The American dream, I’m about gettin cream
It ain’t just for me, it’s for my whole family
This is for all of y’all, I call it the Hustler’s Theme, knah’mean?”

5) Bentleys & Bitches feat. Jayo Felony & Ras Kass
What a weird combo. The inherent cr*ptitude that Jayo Felony brings, and the dopeness that is Ras when it comes to lyrics. The beat, as usual is hype, this time utilizing an electro piano loop, over a frantic sounding bassline. Jay sucks as you’d expect. Ras drops a DOPE verse. The chorus is booty. You’ll listen to this for the beat and for Ras, but not for anything else. Oh yeah, in case you didn’t get the hint from the title, it’s all about cash, girls, and getting it.

“When I die bury me buttnaked and face down in the grass
So I can fuck the world while y’all kiss my ass
Like that faggot – crawlin’ out this bitch like a 6 foot maggot
For the lust of livin lavish I rhyme in a cocoon so nobody can find me
And that rapper whose dick you ridin’, ten years behind me
Motivation switched from freestyle to buy me
Nigga gotta twist this paper like oragami”

6) Best At That feat. Diamond
A more old school feel enters the scene as Diamond reps on the next track, but to be honest, I don’t feel it too much. The beat is there, but really doesn’t do too much, and while Diamond is alright, he doesn’t have enough presence to make up for a dullish beat. Skip this one.

7) Extreme Situation feat. Cocoa Brovaz & Blackhearted Skavangers
Woah. Let me repeat that. Woah. This is some super hot ish right here. The Cocoa B’s continue to flavour their tracks with a reggae vibe, and not only has it been working, but I find it hard to believe that they’ll do it better than they did here. First off, the beat. It’s simply incredible, but hard to describe. The bass is just omnipresent in this. There’s the normal bassline, but it sounds like there’s tons more just rumbling underneath. The Minerz then throw in assorted horns, whistles and electric effects to add some change of pace. Incredibly though, as dope as the beat is, the lyrics are even better. For whatever reason, I’m a sucker for the reggae/rap mix, and Jahdan mixes with the B’s perfectly here, as they tag-team the beat. Just perfect. Play this and watch a room just start dancing.

8) Open feat. Caron Wheeler & Pete Rock
From the reggae vibe of the preceding track, to the R&B of ‘Open’, as the Minerz show off their versatility. Surprisingly, even though I hate most contemporary R&B, I’m feeling this quite a bit. The beat is very catchy, and dominated as usual by the bassline, which is wonderfully accentuated by a nice electric chime thing. Caron Wheeler has some nice pipes, and she actually takes up the bulk of the song, with Pete Rock doing the “featured” thing, and coming correctly, although a bit comatose I suppose. Very nice overall though.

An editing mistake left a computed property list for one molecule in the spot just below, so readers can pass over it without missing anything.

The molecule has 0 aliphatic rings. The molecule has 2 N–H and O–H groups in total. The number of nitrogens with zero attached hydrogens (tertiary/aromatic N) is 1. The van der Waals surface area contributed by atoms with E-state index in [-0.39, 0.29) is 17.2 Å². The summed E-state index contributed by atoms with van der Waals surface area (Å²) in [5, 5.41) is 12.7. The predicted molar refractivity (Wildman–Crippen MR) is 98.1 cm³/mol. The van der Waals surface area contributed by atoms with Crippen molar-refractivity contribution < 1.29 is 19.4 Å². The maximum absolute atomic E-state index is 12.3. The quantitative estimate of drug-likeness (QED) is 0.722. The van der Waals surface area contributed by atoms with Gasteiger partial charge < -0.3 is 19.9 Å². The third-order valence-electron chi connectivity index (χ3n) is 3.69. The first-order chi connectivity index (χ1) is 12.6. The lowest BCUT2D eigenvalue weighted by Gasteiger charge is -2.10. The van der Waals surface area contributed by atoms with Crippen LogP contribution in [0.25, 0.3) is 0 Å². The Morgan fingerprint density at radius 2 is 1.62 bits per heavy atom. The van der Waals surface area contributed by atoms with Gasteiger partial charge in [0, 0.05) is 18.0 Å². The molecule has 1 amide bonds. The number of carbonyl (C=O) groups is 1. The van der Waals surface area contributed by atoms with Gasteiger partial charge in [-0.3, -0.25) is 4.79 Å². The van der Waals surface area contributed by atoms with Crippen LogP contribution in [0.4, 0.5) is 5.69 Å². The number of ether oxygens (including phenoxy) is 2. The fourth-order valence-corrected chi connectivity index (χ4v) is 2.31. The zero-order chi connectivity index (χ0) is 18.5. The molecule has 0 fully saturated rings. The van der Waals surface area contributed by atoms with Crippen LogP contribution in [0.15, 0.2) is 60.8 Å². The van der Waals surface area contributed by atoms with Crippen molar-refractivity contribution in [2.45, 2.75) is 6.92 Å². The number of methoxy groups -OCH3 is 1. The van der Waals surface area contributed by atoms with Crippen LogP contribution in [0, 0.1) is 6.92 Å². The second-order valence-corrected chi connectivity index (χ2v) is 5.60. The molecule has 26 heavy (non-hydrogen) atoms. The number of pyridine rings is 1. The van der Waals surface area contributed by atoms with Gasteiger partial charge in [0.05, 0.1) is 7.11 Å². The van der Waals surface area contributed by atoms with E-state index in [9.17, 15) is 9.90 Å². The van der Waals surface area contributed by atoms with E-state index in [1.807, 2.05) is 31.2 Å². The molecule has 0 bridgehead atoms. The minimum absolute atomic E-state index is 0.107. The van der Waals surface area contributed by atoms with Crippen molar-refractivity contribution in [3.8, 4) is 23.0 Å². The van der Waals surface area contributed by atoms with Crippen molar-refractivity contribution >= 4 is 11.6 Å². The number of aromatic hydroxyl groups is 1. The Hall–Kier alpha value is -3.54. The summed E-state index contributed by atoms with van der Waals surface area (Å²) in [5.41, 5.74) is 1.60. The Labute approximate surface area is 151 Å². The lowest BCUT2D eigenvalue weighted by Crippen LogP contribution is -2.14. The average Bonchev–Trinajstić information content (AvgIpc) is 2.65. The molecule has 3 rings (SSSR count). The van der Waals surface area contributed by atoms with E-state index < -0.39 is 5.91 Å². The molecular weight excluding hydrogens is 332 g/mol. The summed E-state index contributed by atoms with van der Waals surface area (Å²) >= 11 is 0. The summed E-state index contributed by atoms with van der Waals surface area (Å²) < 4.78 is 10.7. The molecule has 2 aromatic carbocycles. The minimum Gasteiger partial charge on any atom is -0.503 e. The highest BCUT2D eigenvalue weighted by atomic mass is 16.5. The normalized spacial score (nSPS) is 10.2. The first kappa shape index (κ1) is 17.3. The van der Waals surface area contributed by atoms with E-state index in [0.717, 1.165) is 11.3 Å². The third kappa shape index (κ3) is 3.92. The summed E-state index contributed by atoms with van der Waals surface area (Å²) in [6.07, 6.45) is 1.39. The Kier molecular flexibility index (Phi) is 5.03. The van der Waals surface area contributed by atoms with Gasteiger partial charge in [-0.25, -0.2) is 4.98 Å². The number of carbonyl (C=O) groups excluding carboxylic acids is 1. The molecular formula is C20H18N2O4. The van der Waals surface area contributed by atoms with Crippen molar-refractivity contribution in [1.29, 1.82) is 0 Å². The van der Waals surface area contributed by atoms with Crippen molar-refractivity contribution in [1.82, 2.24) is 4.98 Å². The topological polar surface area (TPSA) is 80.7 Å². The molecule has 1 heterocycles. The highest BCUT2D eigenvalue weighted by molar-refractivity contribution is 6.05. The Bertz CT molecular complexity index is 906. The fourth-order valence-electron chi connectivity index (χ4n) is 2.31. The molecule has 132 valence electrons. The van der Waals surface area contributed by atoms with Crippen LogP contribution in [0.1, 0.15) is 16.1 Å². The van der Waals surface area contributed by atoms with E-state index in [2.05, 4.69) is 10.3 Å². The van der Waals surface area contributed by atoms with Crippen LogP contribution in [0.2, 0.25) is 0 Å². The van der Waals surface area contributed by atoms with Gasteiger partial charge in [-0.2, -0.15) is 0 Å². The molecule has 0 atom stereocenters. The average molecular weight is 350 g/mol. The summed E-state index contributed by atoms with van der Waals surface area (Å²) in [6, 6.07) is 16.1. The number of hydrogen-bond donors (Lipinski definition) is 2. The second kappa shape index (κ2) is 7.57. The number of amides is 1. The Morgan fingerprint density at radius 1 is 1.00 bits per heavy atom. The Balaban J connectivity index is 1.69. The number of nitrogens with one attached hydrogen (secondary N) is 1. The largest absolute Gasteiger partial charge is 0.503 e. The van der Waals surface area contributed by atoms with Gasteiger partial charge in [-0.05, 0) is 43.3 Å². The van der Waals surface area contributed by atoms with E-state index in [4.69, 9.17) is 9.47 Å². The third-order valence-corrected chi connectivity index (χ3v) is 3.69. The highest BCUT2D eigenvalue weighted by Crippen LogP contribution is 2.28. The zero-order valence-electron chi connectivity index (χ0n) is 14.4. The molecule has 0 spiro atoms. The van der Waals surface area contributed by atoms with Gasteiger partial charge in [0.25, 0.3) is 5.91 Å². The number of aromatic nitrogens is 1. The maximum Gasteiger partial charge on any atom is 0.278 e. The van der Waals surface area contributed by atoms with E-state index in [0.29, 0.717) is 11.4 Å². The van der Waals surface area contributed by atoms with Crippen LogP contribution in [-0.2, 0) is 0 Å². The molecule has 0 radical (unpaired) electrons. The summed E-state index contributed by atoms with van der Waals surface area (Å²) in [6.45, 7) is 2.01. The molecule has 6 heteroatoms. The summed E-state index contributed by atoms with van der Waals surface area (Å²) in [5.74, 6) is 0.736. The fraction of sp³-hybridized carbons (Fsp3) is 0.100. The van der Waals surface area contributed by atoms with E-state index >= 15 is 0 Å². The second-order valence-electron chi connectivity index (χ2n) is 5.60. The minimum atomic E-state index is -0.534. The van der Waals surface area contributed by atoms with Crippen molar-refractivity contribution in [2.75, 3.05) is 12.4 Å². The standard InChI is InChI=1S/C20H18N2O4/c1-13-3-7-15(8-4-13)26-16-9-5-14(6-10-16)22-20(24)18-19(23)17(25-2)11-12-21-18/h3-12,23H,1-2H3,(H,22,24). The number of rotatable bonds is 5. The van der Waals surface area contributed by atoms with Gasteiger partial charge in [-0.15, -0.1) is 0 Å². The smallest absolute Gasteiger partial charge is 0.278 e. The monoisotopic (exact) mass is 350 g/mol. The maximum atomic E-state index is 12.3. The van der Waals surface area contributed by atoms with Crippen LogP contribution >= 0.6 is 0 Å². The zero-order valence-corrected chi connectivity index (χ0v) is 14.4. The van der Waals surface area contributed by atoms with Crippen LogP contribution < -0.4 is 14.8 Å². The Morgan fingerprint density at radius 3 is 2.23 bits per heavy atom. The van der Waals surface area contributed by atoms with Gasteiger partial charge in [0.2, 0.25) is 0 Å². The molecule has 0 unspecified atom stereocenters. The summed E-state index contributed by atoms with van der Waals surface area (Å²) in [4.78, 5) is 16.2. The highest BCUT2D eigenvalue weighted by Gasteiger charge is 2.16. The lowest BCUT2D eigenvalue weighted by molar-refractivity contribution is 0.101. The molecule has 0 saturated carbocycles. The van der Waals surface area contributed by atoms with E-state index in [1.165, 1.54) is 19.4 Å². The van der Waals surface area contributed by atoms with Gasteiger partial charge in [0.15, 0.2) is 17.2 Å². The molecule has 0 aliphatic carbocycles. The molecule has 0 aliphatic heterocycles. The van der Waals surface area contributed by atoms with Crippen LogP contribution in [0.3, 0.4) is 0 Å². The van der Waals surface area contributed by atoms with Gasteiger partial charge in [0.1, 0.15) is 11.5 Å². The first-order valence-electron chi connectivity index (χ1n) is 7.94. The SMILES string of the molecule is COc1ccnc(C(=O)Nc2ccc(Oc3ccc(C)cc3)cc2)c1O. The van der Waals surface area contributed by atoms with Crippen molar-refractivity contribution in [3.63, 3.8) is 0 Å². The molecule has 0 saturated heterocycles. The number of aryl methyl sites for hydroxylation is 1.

9) Take That feat. Flipmode Squad & Vinia Mojica
Sweet lord. The first single from the LP, and the dopest beat on the LP, which is saying quite a bit with the quality found on here. Again, the omnipresent bassline is used, with a great basic line supported by a staccato undertone. The Squad doesn’t let down in the least, as this beat sounds tailor made for their frenetic style of rapping, and the chorus is custom made for the clubs. Just amazing, with the best lines going to Rah Digga.

“Yea, with my rhymes hittin’ I specialize, grimy spittin’ more grimy
Than the Lucy with some chinese chicken
Now your writin’ under pressure ’til your fingers start to blister
Lookin’ like some sh*t on the neck from rusty flippers
In my BM, fillin’ the tank with my per diem, call ’em as I see ’em
Underground swingin’ to the Masters
Tigers Woods liked the goods, tryed to turn a new leaf Just can’t fight the hood”

10) Drama feat. Shadez of Brooklyn
The Shades return with a MUCH stronger effort, which may also be due to the much hyper beat accompanying them. It sounds like it belongs in a crime movie, and when mixed with the various street sound effects, it just further adds to the feel. The rhythm principally composed of a great guitar loop, which is overlaid on a stutter step bassline. Lyrics, as the title would suggest, deal with drama on the streat. And might I point out, the chorus is booty once again.

11) The Anti-Love Movement feat. Talib Kweli & Total
A pretty funny track here, although not intentionally. The background is a funky as hell bassline over some nice drums, and the soothing voices of Total. The funniness comes from hearing Kweli’s lyrics, which deal with a seduction with a woman. The lyrics aren’t bad mind you, but it’s KWELI, and he sucks, and he’s doing a bad LL Cool J impression here. Good song though, if a bit misplaced in the general scheme of the album, tracklisting wise.

“Yea, the way I spit it, them other cats can forget it
You talkin numbers other cats is talkin’ digits
Tryna hit it and beat it, smack it and blow your back out